The Different Stages of Bedsores and Their Treatment
The evolution of a bedsore will depend on its severity. Today, we’ll tell you what bedsores are, explain the different stages of bedsores, and talk about their treatment.
Bedsores (also called pressure sores) are damage to the skin and the underlying tissue due to prolonged pressure or friction against a hard surface. They occur frequently in patients who are bedridden for long periods of time.
In addition, the stages of bedsores are greater in the elderly, as these ulcers cause serious problems among this age group.
They’re very painful and produce a high number of local and general infections. They’re located in the most prominent parts of the body, sacrum, trochanters (bony prominences that are located in the upper limb or epiphysis of the femur), heels, scapulae, and the occipital region.
Its severity varies from reddening of the skin to the loss of the skin and may expose the underlying bone.
The stages of bedsores
Healthcare professionals use a classification system to describe the severity and stages of bedsores. Thus, 4 categories are distinguished:
- Stage 1: A stage 1 bedsore is the most superficial type of injury. The affected skin area appears discolored and reddish in white patients and bruised or bluish in patients with darker skin. In a stage-1 bedsore, the skin remains intact but may be painful, itchy, and either warm and soft or hard to the touch.
- Stage 2: In stage 2 pressure ulcers, part of the outer surface of the skin, i.e. the epidermis, or the innermost part of the skin or dermis, suffers from damage. This results in a loss of skin tissue. The ulcer appears as an open wound or blister.
- Stage 3: In this category, skin loss occurs throughout the thickness of the skin. In addition, there’s also damage to the underlying tissue. However, there’s no damage to the muscles or the bones. The sore appears as a deep, hollowed-out wound.
- Stage 4: Of the four stages of bedsores, this is the most severe. In this situation, there’s severe damage to the skin and the adjacent tissue suffers necrosis, i.e. it dies. In addition, there may also be damage to the underlying muscle or bone. Patients with this type of pressure ulcer have a high risk of developing serious infections.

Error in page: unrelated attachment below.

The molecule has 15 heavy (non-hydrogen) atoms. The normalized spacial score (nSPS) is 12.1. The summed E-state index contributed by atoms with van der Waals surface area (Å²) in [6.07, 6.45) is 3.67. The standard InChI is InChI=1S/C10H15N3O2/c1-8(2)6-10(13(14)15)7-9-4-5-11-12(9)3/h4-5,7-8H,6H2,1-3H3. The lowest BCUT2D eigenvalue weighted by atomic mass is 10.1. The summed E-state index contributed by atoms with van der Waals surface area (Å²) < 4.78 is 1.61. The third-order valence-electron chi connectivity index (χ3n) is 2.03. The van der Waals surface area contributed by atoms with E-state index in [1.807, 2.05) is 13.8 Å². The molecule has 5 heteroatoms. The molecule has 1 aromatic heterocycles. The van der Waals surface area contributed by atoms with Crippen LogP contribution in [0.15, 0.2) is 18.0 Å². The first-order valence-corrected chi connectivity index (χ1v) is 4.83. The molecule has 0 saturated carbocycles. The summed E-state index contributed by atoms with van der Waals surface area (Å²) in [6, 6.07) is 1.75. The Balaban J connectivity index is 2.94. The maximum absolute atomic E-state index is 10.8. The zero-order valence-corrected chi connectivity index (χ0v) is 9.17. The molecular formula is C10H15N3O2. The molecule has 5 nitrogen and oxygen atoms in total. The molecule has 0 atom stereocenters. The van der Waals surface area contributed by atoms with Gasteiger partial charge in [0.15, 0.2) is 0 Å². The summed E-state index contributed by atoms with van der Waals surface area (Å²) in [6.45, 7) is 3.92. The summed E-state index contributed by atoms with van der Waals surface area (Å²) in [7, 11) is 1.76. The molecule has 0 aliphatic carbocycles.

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Since bedsores are a complex health problem caused by a number of interrelated factors, different types of professionals need to care for the patient. Some techniques and treatments for bedsores are as follows:
Moving the body and changing positions at regular intervals is one of the best ways to prevent the occurrence of these injuries. It relieves pressure in cases of stage 1 and 2 bedsores.
Mattresses and cushions
A wide range of special mattresses and cushions are available to relieve pressure on vulnerable parts of the body. Patients with more severe bedsores need a more sophisticated mattress or even a bed system.
For example, there are mattresses that you can connect to a continuous flow of air that’s automatically regulated to reduce pressure at the necessary times.
Some examples of this type of products are:
- Hydrocolloids: These are dressings containing a special gel that promotes the growth of new skin cells.
- Alginates: These are dressings made from seaweed containing sodium and calcium. Studies have shown that they accelerate the healing process.
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Doctors can also prescribe creams or ointments to speed up the healing process. At the same time, they also prevent further skin damage. A type of chemical known as free radical scavengers can also be useful in preventing cell damage at a genetic level.
Antibiotics are useful in preventing bacterial infection and, as a precaution, also prevent the development of secondary infections.
In the same way, the direct application of an antiseptic ointment can also cleanse them of any bacteria that are already present.
Sometimes it’s not possible to heal these wounds and doctors will need to resort to surgery to seal the bedsore and prevent further tissue damage. Graft replacement is the most common technique. Professionals take a skin and muscle graft from another part of the body and use it to seal the ulcer.
Bedsores: A complex pathology
As you’ve come to learn, bedsores are very common, appear easily, and, moreover, involve complicated treatment. In patients with risk factors – mainly those bedridden due to chronic illnesses – multiple anti-scarring measures should be taken into account to improve the prognosis of these lesions.It might interest you...